While you probably don’t imagine gas stations as being particularly clean, you may be surprised that one study suggests the gas pump handle maybe the filthiest thing you touch all day. That’s a pretty compelling reason to keep a stash of hand sanitizer in your car, or, better yet, pump your gas wearing gloves.

Crosswalk Buttons

A study in Ireland discovered that those shiny clean-looking crosswalk buttons can harbor major bacteria colonies. To make matters even grosser, the researchers found that some of the bacteria secreted a sticky substance in order to stick to the stainless steel better. The good news? You’re probably best off not pushing those buttons anyway: at least in the United States, very few of them actually work. If you do need to push one, give it a nudge with your elbow.

Restaurant Menus

The grossest surface in a restaurant may not be what you’d expect. The menus (especially plastic-coated ones) are one of the filthiest surfaces in the whole place, because they’re touched so often and rarely wiped down properly. Other surprisingly gross restaurant surfaces include the top of the pepper shaker and the peels of lemon-wedge garnishes.

Grocery Store Carts and Store Refrigerator Handles

Man retrieving items from a grocery store freezer.

Grocery store shopping carts actually harbor more bacteria than their bathroom door handles do, according to one study. However, you might be even more surprised to learn that the refrigerator doors in grocery stores also harbor alarmingly profuse bacteria colonies. Sanitizing your cart handle is a great idea and wearing gloves while touching things in the store isn’t a terrible idea.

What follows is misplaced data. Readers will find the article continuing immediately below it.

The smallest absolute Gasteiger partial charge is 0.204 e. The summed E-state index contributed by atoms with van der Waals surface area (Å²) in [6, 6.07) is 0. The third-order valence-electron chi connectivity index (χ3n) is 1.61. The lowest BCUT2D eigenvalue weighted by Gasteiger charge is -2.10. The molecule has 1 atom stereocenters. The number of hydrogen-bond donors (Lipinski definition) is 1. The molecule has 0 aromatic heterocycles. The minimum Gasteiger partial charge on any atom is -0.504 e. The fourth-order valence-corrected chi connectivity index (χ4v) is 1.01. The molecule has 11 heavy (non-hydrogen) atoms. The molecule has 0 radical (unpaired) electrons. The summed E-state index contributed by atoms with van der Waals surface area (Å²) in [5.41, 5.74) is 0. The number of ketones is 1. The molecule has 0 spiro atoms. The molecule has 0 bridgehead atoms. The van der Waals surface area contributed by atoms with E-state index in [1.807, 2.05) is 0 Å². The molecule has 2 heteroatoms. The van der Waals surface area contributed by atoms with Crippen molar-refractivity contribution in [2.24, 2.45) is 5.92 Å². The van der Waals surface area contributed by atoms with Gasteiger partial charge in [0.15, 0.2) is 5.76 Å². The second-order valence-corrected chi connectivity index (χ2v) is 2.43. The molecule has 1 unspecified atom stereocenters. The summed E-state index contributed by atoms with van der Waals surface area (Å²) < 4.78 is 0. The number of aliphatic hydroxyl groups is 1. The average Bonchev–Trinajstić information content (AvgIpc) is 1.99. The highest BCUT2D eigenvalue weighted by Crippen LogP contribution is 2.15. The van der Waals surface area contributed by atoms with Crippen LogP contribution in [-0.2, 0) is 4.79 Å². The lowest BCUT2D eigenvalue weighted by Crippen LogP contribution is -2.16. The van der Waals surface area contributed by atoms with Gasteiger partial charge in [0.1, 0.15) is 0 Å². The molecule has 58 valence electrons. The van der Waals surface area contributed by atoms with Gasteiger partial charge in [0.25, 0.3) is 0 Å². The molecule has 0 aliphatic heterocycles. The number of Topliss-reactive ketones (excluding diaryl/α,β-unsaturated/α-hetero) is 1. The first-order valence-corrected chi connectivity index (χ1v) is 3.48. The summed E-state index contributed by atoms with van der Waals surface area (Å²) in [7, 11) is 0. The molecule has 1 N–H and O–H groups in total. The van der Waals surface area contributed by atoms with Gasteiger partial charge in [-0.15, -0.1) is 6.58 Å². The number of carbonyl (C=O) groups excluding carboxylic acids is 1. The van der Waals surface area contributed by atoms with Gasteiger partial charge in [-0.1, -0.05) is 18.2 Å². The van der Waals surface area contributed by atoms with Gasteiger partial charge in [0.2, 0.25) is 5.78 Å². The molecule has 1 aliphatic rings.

Soap Dispensers

You may already take care in public bathrooms, using paper towels to protect your hands from the filth of the door and faucet handles. But you should be equally cautious when touching the soap dispenser—whether in public or at home. These surfaces can harbor plenty of pathogens, and who ever thinks to clean off a soap dispenser?

It gets worse, though: one study found that the soap itself can also get contaminated in public restrooms. While handwashing is important, also using a squirt of hand sanitizer afterward isn’t a bad idea.


It probably won’t surprise you that cash gets dirty. But how disgusting is it, really? Pretty bad: research suggests that there are more germs on paper money than on your home toilet. A stash of cash can be good for emergencies (and in some industries is unavoidable), but you should probably wash your hands after you touch it.